|J Scot Shady|
OK, I give up. I need help folks to make sure I am handling this correctly.
I know it is "traditionally" accepted that Tiny creatures, specifically familiars, can share the space with any other sized creature. The problem is, I cannot find where that is clearly defined or at least clarified.
The issue I have is that it is clearly stated that you can't end movement in the same square as another creature, but the exceptions for small creatures only mention moving, not occupying the space.
The part that makes it unclear is the "move into". Does that mean they can occupy the space? If they can't occupy the space, how do they make attacks?
I've seen a number of threads on this subject but nothing I found clearly states what it is supposed to be. Anyone got some source that can help clear this up.
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Very small creatures take up less than 1 square of space. This means that more than one such creature can fit into a single square. A Tiny creature typically occupies a space only 2-1/2 feet across, so four can fit into a single square. 25 Diminutive creatures or 100 Fine creatures can fit into a single square. Creatures that take up less than 1 square of space typically have a natural reach of 0 feet, meaning they can't reach into adjacent squares. They must enter an opponent's square to attack in melee. This provokes an attack of opportunity from the opponent. You can attack into your own square if you need to, so you can attack such creatures normally. Since they have no natural reach, they do not threaten the squares around them. You can move past them without provoking attacks of opportunity. They also can't flank an enemy.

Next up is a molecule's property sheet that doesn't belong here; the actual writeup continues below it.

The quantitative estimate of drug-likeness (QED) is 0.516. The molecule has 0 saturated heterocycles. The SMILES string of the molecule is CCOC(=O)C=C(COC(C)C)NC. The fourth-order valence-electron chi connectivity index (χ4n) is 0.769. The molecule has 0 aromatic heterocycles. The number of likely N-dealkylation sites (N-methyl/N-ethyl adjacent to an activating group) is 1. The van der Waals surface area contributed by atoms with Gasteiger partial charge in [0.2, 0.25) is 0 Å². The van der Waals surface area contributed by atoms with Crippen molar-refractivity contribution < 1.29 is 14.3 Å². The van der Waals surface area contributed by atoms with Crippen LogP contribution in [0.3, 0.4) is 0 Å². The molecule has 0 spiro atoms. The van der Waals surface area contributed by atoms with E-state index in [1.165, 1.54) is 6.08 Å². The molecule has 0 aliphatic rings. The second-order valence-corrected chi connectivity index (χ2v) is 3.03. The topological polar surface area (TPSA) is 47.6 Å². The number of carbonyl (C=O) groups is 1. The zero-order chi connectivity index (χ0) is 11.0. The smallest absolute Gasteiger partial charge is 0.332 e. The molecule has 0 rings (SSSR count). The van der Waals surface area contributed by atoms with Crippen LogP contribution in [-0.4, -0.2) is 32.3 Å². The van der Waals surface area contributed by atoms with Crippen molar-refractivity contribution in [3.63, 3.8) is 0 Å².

|J Scot Shady|
OK, giving this another try. I appreciate Nefreet's attempt but that statement is part of the problem. It does not discuss occupying the same space with another creature of a larger size. It only says they enter the square. Does that mean they stay there? If so, is there clear statements that say they can occupy the space of a creature larger than tiny?
|J Scot Shady|
If a tiny moves in to a space to attack = move action. Then attacks = standard action. This means they are still sharing the same space at the end of the tiny creatures turn.
Does this help? What situation is creating the question/search for documentation?
The confusion I have is that it also says that you can't end your movement in the same space as another creature unless it is helpless. I am trying to justify why familiars can occupy their masters space but I cannot find anything specific on it and things seem to say both at once. I want to know which rule is correct.
As for move and standard actions I agree but then there is this from the Core book.
Accidentally Ending Movement in an Illegal Space: Sometimes a character ends its movement while moving through a space where it's not allowed to stop. When that happens, put your miniature in the last legal position you occupied, or the closest legal position, if there's a legal position that's closer.
It also says the following later...
Very Small Creature: A Fine, Diminutive, or Tiny creature can move into or through an occupied square. The creature provokes attacks of opportunity when doing so.
Square Occupied by Creature Three Sizes Larger or Smaller: Any creature can move through a square occupied by a creature three size categories larger than itself.